U.S. Sen. Bob Menendez has raised more than $1.5 million for his legal defense fund since he was indicted on federal corruption charges in April and has spent more than $867,000 defending himself, according to a review of a disclosure filed with the Senate.
The New Jersey Democrat so far has raised nearly $2.9 million for his defense, including $1,557,003 between April 1 and June 30. He was indicted April 1 on 14 counts accusing him of using his influence to help a Florida eye doctor in exchange for lavish vacations and campaign donations. He has pleaded not guilty and has vowed to fight the charges.
The money comes from hundreds of individuals and companies, including Las Vegas casino magnate Sheldon Adelson and his wife, Miriam, who donated the maximum of $20,000 combined. Adelson is a major donor to Republicans and a fierce defender of Israel, a cause that Menendez has championed. Menendez also received $20,000 from Hollywood producer Haim Saban, a strong proponent of Israel who created the Mighty Morphin Power Rangers, and his wife, Cheryl.
The senator's legal defense fund began raising money in April 2014, a year before he was indicted, with more than $157,500 given on a single day by members of the pro-Israel lobby AIPAC.
The legal defense fund is just one part of Menendez's response to the yearslong investigation, which also includes a coordinated public relations campaign to support him through what is likely to be a long and expensive legal fight.
"Today's report reaffirms the broad, deep and unwavering support the Senator has in New Jersey and across the country from those who know him, who share his longstanding beliefs on critical issues, and who want him to continue to fight for those beliefs and on their behalf," said Michael Soliman, a Menendez political adviser.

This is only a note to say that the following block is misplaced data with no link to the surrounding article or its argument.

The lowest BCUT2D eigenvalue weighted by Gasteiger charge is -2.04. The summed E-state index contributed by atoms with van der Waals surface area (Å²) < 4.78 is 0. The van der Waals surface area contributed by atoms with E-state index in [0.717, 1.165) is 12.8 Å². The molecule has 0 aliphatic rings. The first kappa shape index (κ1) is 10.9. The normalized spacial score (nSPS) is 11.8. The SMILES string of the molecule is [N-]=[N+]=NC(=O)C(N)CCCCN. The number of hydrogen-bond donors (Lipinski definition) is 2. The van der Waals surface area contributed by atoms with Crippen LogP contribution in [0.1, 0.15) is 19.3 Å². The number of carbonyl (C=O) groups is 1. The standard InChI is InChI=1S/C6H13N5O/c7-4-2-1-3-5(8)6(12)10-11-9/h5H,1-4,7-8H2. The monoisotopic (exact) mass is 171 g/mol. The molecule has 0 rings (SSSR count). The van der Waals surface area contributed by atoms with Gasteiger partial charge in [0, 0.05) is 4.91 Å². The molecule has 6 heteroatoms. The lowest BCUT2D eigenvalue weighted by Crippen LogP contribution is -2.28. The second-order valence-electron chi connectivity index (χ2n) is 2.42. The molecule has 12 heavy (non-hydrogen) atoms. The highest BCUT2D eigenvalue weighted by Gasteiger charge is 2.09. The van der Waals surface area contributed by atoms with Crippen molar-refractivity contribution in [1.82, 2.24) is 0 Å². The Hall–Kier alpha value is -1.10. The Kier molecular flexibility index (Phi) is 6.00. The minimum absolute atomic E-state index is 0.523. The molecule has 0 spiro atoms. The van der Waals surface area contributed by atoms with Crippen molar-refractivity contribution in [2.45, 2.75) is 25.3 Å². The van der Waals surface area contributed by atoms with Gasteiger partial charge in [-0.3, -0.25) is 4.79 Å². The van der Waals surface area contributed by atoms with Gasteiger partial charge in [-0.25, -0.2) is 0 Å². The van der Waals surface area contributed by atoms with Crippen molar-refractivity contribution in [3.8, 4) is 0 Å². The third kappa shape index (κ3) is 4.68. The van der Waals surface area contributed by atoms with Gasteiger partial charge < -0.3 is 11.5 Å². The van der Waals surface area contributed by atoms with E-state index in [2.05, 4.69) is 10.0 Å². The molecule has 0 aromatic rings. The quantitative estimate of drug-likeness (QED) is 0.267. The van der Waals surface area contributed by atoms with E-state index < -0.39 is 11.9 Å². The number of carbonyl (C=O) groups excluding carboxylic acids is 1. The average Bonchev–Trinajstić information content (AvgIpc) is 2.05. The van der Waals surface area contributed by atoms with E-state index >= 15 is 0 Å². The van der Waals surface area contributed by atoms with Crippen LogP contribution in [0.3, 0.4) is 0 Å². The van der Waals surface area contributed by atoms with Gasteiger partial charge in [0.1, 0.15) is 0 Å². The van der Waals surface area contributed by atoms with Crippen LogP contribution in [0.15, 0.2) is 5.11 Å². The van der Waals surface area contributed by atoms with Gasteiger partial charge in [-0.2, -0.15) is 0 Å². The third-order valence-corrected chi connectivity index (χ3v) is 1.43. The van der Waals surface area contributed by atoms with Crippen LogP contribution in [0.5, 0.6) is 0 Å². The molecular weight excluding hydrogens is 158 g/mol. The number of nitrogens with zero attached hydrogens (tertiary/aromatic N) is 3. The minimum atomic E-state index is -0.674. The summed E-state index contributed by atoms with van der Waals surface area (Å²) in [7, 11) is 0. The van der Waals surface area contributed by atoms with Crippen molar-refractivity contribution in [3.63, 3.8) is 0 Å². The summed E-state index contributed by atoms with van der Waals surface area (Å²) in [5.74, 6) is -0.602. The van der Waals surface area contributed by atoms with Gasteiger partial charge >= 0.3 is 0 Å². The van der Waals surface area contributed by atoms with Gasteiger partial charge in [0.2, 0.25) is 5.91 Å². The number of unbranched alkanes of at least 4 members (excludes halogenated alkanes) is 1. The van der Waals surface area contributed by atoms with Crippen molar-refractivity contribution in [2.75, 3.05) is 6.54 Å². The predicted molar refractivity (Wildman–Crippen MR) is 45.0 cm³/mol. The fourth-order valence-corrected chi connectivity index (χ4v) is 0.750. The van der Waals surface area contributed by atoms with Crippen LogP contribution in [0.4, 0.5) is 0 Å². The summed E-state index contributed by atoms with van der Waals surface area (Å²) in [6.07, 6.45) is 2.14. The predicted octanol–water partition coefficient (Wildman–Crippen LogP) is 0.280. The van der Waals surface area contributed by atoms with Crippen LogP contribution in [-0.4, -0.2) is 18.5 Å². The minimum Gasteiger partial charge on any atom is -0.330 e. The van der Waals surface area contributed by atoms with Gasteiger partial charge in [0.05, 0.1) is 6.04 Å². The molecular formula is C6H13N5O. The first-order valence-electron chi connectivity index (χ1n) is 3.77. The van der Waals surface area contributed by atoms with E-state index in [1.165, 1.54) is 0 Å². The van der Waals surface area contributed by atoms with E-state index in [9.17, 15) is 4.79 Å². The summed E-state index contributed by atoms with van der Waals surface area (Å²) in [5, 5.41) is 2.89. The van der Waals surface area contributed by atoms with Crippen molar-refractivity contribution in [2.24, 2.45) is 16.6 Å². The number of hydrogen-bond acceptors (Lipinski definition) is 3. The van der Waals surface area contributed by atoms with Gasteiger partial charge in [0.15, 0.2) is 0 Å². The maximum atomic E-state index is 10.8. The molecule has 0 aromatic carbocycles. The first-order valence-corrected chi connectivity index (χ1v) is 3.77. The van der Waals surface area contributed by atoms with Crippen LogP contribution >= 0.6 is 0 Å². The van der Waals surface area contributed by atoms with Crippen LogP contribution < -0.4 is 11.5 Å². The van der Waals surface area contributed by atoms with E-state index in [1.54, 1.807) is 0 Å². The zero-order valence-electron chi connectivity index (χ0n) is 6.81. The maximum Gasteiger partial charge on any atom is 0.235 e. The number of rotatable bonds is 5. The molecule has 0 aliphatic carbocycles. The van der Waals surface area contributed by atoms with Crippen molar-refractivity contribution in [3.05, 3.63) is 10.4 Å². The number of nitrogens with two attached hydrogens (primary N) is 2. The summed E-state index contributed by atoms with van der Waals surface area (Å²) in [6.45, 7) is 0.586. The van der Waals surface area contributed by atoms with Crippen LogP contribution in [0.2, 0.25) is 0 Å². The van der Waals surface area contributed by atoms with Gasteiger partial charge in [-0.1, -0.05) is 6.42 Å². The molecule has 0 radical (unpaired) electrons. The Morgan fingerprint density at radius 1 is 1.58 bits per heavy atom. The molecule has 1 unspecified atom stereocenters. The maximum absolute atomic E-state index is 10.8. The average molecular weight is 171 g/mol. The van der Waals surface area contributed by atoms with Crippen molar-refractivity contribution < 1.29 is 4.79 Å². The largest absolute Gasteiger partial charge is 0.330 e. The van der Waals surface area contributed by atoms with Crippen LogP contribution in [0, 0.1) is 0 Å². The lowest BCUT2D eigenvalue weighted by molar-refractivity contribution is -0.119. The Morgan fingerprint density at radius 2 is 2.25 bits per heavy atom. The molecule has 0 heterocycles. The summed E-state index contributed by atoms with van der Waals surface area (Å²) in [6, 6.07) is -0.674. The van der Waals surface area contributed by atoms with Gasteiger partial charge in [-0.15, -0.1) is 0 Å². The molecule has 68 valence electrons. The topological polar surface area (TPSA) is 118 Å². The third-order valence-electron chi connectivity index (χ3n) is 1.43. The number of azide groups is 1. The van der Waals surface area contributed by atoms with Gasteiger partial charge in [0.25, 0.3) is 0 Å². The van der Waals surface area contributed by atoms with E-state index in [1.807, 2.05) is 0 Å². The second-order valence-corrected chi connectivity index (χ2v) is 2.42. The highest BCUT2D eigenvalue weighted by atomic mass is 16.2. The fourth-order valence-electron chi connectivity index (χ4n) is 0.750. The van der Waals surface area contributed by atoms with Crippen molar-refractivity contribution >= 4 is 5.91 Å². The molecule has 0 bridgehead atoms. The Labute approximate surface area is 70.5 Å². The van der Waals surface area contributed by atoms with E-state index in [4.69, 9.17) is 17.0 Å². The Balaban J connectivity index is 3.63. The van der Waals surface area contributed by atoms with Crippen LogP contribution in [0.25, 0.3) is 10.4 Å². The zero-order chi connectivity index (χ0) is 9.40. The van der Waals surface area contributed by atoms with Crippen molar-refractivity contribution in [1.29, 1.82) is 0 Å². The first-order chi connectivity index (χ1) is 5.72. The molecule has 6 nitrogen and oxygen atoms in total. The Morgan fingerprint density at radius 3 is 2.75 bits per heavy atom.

The money raised since April 1 is on top of the nearly $1.3 million that the legal fund had raised by the time he was indicted. The legal defense fund spent $867,070 since he was indicted, including money for legal fees, travel expenses and fundraising consulting. He had spent about $850,000 in legal defense through March 31, according to earlier filings.
The contributions since he was indicted include $10,000 from southern New Jersey Democratic power broker George Norcross, $10,000 from Norcross' brother, Philip, and $5,000 from likely 2017 New Jersey gubernatorial candidate Philip Murphy.
Former New Mexico Gov. Bill Richardson and New York Daily News owner Mort Zuckerman also donated $5,000 each.
Menendez's co-defendant, North Palm Beach, Florida eye doctor Salomon Melgen, also has been charged with trying to bilk Medicare out of as much as $190 million. He has pleaded not guilty.
The earlier $1.3 million to Menendez's legal defense fund included $10,000 from a retired New Jersey developer who served two years in prison for making illegal kickbacks.
Menendez's fund also received $10,000 from the wife of the developer, Joseph Barry, and another $130,000 from executives of the development firm founded by Barry's two sons, and their families.
Barry was sentenced to 25 months in prison in 2004 for giving nearly $115,000 in payoffs to longtime Hudson County Executive Robert Janiszewski after getting help to obtain government funding for a housing project.
The project is now owned by Ironstate Development Corp., which Barry's sons started after he retired. The donations since the indictment include $10,000 from KRE Property Management Co. LLC, a New Jersey company that has partnered with Ironstate on a Jersey City housing project.